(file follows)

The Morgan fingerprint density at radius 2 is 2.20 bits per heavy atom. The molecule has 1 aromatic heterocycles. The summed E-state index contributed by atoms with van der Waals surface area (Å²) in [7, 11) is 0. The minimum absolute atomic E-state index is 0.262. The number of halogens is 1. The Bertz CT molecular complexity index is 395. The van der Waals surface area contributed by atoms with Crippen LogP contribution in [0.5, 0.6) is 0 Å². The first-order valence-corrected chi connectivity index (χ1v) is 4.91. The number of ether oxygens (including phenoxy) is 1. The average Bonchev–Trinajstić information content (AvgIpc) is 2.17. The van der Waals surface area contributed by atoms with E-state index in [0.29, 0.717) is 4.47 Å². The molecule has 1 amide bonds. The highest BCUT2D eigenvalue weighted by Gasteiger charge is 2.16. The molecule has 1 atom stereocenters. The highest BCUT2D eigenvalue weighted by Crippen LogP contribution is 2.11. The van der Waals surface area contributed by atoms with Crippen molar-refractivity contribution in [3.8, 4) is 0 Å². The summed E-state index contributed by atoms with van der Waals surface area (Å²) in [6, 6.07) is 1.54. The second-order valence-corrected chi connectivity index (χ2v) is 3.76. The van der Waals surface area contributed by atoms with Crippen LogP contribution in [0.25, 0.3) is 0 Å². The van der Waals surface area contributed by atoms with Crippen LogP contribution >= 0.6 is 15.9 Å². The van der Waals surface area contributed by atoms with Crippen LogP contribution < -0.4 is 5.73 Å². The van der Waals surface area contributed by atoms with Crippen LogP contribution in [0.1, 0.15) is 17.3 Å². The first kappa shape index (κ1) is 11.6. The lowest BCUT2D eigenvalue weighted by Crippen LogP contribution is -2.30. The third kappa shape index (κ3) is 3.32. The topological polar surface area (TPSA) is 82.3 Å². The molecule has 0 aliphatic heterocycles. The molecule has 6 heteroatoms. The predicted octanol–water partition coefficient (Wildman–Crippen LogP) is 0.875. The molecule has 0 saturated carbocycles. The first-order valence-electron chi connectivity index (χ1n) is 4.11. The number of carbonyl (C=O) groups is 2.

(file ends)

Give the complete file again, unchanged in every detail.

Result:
The Morgan fingerprint density at radius 2 is 2.20 bits per heavy atom. The molecule has 1 aromatic heterocycles. The summed E-state index contributed by atoms with van der Waals surface area (Å²) in [7, 11) is 0. The minimum absolute atomic E-state index is 0.262. The number of halogens is 1. The Bertz CT molecular complexity index is 395. The van der Waals surface area contributed by atoms with Crippen LogP contribution in [0.5, 0.6) is 0 Å². The first-order valence-corrected chi connectivity index (χ1v) is 4.91. The number of ether oxygens (including phenoxy) is 1. The average Bonchev–Trinajstić information content (AvgIpc) is 2.17. The van der Waals surface area contributed by atoms with E-state index in [0.29, 0.717) is 4.47 Å². The molecule has 1 amide bonds. The highest BCUT2D eigenvalue weighted by Gasteiger charge is 2.16. The molecule has 1 atom stereocenters. The highest BCUT2D eigenvalue weighted by Crippen LogP contribution is 2.11. The van der Waals surface area contributed by atoms with Crippen molar-refractivity contribution in [3.8, 4) is 0 Å². The summed E-state index contributed by atoms with van der Waals surface area (Å²) in [6, 6.07) is 1.54. The second-order valence-corrected chi connectivity index (χ2v) is 3.76. The van der Waals surface area contributed by atoms with Crippen LogP contribution in [0.25, 0.3) is 0 Å². The van der Waals surface area contributed by atoms with Crippen LogP contribution >= 0.6 is 15.9 Å². The van der Waals surface area contributed by atoms with Crippen LogP contribution < -0.4 is 5.73 Å². The van der Waals surface area contributed by atoms with Crippen LogP contribution in [0.1, 0.15) is 17.3 Å². The first kappa shape index (κ1) is 11.6. The lowest BCUT2D eigenvalue weighted by Crippen LogP contribution is -2.30. The third kappa shape index (κ3) is 3.32. The topological polar surface area (TPSA) is 82.3 Å². The molecule has 0 aliphatic heterocycles. The molecule has 6 heteroatoms. The predicted octanol–water partition coefficient (Wildman–Crippen LogP) is 0.875. The molecule has 0 saturated carbocycles. The first-order valence-electron chi connectivity index (χ1n) is 4.11. The number of carbonyl (C=O) groups is 2.